Battle of the bargains: Implications for brands and marketers | Inquirer Business

Battle of the bargains: Implications for brands and marketers

/ 02:04 AM September 15, 2023

Changing consumer landscape


A bargain refers to a favorable deal in which products or services are acquired by customers at a lower cost than usual. It can take various forms, such as outright price reductions or sales promotions like “20 percent more,” “Buy 2 Get 1,” free delivery, special offers and more. It can also encompass added value, like advance or special event invites, making transactions advantageous for consumers.

Malls host three-day sales each month, attracting local shoppers to various branches. There was an e-commerce surge during the pandemic, but now, customers are returning to retail stores postpandemic. This has led online stores to work on attracting customers back due to the lack of in-person benefits. Leading online platforms ramped up monthly promotions, attracting a broader audience and saving consumers time, effort and money.


Elsewhere, evident among the savvy shoppers are the much-anticipated bargain extravaganzas, such as the Black Friday Sale and Cyber Monday Sale. These two events follow the Thanksgiving celebrations in the US and have become synonymous with incredible deals.


On a grander scale, we bear witness to China’s record-breaking 11.11 Singles Day Sale, a phenomenon curated by Alibaba and This annual event has ingeniously transformed into a monthly tradition in the Philippines, with the captivating 9.9, 10.10, 11.11 and analogous monthsary sales that have maintained popularity. The phenomenon serves as a testament to the shifting consumer landscape and the remarkable opportunities businesses are leveraging to capture the wallets, and hopefully, the hearts of the market as well.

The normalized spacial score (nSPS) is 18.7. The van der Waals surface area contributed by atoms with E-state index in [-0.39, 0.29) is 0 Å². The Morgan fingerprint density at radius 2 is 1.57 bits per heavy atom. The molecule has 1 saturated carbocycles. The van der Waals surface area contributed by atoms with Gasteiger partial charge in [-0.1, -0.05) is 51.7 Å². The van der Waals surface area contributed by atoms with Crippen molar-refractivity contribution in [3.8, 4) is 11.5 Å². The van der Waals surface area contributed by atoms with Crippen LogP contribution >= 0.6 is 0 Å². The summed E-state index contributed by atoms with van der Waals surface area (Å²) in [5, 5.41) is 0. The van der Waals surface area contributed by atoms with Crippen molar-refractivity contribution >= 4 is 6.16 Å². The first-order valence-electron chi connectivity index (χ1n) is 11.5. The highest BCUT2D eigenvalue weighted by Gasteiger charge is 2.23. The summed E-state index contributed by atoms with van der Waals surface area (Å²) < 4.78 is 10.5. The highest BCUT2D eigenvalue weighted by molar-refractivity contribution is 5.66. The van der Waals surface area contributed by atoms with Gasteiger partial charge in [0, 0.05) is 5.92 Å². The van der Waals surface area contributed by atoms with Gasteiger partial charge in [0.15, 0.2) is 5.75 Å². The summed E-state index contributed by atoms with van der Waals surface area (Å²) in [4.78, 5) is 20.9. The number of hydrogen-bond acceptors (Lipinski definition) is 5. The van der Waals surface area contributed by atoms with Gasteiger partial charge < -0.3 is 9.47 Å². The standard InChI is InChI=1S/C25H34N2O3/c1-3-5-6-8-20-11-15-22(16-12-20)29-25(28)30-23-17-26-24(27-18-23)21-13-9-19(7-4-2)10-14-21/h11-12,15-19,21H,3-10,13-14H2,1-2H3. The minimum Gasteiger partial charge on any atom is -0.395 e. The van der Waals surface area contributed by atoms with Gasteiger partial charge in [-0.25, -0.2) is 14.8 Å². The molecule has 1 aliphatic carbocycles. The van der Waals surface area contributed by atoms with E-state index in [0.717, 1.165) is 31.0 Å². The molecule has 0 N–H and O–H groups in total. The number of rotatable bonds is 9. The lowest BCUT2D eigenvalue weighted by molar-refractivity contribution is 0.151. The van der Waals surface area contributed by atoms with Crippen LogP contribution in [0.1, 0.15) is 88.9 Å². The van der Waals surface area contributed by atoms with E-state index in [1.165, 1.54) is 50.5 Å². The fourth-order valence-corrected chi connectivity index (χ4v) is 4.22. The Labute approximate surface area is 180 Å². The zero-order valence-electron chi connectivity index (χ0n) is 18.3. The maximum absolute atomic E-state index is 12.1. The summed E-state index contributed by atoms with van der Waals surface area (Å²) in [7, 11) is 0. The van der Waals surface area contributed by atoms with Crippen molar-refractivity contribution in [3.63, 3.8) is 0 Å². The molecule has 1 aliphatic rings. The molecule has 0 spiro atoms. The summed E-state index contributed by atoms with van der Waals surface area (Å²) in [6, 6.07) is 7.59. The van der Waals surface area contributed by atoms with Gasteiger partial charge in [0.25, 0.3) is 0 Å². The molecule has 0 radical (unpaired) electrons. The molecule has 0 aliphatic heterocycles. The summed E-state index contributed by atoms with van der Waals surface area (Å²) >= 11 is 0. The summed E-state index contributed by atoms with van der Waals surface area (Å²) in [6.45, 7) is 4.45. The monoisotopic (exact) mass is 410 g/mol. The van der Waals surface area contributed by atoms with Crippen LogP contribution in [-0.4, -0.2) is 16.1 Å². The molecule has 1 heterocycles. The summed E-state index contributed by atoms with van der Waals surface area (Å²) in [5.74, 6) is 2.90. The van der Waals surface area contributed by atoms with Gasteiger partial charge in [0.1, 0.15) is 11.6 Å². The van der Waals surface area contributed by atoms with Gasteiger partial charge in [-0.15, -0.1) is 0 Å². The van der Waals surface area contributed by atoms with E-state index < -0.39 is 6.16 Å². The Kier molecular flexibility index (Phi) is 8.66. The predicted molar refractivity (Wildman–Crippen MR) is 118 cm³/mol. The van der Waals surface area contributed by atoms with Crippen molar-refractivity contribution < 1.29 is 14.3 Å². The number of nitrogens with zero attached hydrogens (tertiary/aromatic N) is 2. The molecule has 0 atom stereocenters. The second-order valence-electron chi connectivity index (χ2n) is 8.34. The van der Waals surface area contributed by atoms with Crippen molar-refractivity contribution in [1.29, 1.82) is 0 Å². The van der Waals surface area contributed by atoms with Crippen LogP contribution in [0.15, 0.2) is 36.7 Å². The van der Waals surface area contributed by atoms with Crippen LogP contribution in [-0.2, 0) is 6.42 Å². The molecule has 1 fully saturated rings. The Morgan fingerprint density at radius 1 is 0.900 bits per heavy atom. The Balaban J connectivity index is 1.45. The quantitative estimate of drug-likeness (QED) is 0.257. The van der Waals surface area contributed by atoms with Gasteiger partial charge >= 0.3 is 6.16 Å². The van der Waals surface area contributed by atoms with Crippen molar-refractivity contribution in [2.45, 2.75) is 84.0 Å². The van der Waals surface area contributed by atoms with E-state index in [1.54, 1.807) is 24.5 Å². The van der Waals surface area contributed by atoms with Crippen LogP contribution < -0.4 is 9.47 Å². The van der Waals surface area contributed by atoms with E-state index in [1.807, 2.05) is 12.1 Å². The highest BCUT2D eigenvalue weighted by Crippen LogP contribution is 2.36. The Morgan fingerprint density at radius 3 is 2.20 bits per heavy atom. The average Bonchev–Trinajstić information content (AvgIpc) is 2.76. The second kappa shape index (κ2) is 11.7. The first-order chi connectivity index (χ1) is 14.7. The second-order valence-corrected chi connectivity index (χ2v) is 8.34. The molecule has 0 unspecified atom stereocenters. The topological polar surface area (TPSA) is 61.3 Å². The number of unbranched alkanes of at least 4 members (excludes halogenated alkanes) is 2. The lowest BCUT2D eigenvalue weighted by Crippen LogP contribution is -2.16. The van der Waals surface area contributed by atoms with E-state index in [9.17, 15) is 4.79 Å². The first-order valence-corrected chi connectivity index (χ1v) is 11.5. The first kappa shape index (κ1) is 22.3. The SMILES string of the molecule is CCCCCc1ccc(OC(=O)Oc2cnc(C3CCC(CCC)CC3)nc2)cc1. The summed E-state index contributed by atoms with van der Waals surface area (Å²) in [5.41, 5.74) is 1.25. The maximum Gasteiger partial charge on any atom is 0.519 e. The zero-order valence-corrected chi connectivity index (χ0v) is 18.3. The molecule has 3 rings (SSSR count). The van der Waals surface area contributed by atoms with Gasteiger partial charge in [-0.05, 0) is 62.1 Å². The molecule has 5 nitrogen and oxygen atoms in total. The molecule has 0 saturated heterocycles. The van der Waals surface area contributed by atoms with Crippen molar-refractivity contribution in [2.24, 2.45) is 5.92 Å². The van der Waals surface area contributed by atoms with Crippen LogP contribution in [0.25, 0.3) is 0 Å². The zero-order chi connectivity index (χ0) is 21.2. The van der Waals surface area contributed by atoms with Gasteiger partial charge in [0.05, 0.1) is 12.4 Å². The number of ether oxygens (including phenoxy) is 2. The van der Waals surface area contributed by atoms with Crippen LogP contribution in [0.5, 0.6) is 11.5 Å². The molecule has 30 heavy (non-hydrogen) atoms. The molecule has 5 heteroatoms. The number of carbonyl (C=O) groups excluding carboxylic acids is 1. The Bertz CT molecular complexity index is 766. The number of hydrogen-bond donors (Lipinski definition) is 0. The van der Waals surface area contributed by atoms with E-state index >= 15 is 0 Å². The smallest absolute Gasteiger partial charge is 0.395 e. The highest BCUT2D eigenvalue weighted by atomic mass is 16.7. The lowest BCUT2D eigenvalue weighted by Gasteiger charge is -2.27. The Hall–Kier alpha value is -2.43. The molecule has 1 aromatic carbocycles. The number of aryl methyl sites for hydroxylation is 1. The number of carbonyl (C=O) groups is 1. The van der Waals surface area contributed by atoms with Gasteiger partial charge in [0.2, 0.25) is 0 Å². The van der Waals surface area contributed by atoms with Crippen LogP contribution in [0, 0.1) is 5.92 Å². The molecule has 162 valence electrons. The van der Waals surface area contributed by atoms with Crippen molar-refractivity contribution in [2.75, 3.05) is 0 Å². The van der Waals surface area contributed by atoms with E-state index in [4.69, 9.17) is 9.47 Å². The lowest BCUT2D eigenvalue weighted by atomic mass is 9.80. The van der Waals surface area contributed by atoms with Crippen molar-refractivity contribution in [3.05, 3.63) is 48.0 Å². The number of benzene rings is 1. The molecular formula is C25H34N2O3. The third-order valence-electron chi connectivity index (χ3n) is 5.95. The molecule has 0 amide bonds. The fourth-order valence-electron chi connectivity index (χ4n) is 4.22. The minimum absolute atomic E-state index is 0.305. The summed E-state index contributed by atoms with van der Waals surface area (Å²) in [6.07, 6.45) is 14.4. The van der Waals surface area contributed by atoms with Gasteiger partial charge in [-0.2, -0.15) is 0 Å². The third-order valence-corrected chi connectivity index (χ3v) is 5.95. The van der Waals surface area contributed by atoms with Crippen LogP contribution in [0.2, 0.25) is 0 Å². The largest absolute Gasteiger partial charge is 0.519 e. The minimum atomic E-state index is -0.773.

Why offer bargains

Amid evolving consumer landscapes and fierce competition, the role of bargains has become pivotal. Discover the compelling reasons that lead businesses to join offers in discounts and promotions, reshaping the dynamics of marketplace success in today’s market.


Boost sales: Bargains stimulate sales during slow periods, enhancing revenue and cash flow by revitalizing business activity.

Create excitement: Bargains evoke a sense of smart shopping, triggering satisfaction and excitement. The pursuit of valuable items can also alleviate guilt associated with excessive spending, fostering a delightful shopping experience.

Win market shares: Offering better deals attracts price-sensitive customers actively seeking value, thus expanding market reach.

Create urgency: Time-limited bargains tap into psychological aspects, igniting a sense of urgency that encourages impulse buying and heightened online engagement for maximum impact.

What bargains can’t do

Bargains are not a magic pill and have many limitations and misconceptions. These are some of the realities of what bargains cannot do and the boundaries uncovered beyond the allure of discounts.

Customer loyalty: Bargains don’t convert disloyal customers into loyal brand enthusiasts. Incentivizing disloyal customers won’t guarantee brand stickiness. A deeper emotional connection is needed.